Other types of plants used to make wreath crowns also had symbolic meaning. For example, oak leaves symbolized wisdom, and were associated with Zeus, who according to Greek mythology made his decisions while resting in an oak grove. The Twelve Tables, dating to 450 BC, refer to funeral wreaths as a long-standing tradition.[7] Olive wreath was the prize for the winner at the ancient Olympic Games.[8]

Modern wreaths[edit]

Harvest wreath[edit]

A Scandinavian-style harvest wreath made of woven straw.

A five-candle Advent wreath in the chancel of a Christian church (top) and a Christmas wreath adorning an American home, with the door chalked for Epiphanytide and the wreath hanger bearing a placard of the Angel Gabriel (bottom)

Harvest wreaths, a common household decoration today, are a custom with ancient roots in Europe. The creation of harvest wreaths in Europe can be traced back to ancient times, and is associated with animistic spiritual beliefs. In Ancient Greece, the harvest wreath was a sacred amulet, using wheat or other harvested plants, woven together with red and white wool thread. The harvest wreath would be hung by the door year-round.[9]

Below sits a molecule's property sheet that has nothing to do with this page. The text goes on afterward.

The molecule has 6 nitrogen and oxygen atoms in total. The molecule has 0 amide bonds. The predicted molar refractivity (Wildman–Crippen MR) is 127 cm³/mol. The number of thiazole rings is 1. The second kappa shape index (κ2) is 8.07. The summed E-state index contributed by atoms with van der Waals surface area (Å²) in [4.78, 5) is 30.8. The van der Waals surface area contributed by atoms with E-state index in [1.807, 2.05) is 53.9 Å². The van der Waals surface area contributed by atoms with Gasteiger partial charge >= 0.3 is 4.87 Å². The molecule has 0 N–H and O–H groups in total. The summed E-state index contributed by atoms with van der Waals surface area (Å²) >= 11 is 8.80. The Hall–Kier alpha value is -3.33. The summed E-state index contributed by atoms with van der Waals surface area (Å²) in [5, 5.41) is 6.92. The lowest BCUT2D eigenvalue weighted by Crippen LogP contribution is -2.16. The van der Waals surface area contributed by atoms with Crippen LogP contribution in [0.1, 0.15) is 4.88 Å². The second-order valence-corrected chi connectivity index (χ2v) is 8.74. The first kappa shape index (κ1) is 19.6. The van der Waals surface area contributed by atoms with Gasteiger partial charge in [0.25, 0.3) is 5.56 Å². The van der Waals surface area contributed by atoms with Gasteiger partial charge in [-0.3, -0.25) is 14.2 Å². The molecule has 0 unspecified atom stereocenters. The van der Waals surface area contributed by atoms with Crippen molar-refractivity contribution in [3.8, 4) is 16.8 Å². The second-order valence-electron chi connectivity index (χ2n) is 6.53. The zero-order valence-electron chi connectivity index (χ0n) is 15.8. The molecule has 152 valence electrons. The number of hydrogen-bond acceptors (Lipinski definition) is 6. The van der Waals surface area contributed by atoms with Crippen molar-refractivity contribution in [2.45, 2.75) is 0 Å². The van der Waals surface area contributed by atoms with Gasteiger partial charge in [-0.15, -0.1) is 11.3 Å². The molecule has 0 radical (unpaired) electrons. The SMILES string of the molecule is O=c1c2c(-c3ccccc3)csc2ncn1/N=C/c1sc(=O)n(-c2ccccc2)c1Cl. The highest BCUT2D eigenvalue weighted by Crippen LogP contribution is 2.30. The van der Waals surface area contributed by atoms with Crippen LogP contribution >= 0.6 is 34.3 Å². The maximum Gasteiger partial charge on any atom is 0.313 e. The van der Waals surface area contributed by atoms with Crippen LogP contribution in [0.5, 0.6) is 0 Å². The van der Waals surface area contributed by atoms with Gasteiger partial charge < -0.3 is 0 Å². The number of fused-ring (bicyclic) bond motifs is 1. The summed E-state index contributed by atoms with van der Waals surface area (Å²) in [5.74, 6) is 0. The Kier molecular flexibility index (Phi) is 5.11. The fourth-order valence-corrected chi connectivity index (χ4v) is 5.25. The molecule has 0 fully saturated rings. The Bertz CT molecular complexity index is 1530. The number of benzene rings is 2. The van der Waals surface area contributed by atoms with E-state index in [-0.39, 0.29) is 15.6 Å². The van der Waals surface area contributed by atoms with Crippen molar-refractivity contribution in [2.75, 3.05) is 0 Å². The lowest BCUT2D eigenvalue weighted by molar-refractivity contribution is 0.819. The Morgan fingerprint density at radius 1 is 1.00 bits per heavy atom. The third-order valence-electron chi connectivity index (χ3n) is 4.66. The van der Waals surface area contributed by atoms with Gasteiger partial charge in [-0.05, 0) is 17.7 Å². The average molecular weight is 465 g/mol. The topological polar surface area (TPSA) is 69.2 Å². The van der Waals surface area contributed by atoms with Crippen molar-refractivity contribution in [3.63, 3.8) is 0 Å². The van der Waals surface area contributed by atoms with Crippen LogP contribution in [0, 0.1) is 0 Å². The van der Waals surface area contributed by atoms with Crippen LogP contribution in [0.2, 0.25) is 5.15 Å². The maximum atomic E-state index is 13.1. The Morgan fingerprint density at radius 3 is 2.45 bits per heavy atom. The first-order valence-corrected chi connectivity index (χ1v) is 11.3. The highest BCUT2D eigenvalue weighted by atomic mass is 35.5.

Harvest wreaths were an important symbol to the community in Ancient Greece, not merely to the farmer and his family. The festivals devoted to Dionysus, the Oschophoria and Anthesteria, included a ritual procession called the eiresîonê. A harvest wreath was carried to Pyanopsia and Thargelia by young boys, who would sing during the journey. The laurel or olive wreath would be hung at the door, and then offerings were made to Helios and the Hours. It was hoped that this ritual would bring protection against crop failure and plagues.[10]

In Poland, the harvest wreath (wieniec) is a central symbol of the Harvest Festival, Dozynki. Wreaths are made of different shapes and sizes, using harvested grain plants, fruit and nuts. The wreath is then brought to a church for a blessing by a priest. The tradition includes a procession to the family home from the church, with a girl or young woman leading the procession and carrying the wreath. The procession is followed with a celebration and feast.[11] Ukraine, Hungary, and other Eastern Europe cultures also have similar rituals that began as part of pre-Christian culture.

Advent and Christmas wreaths[edit]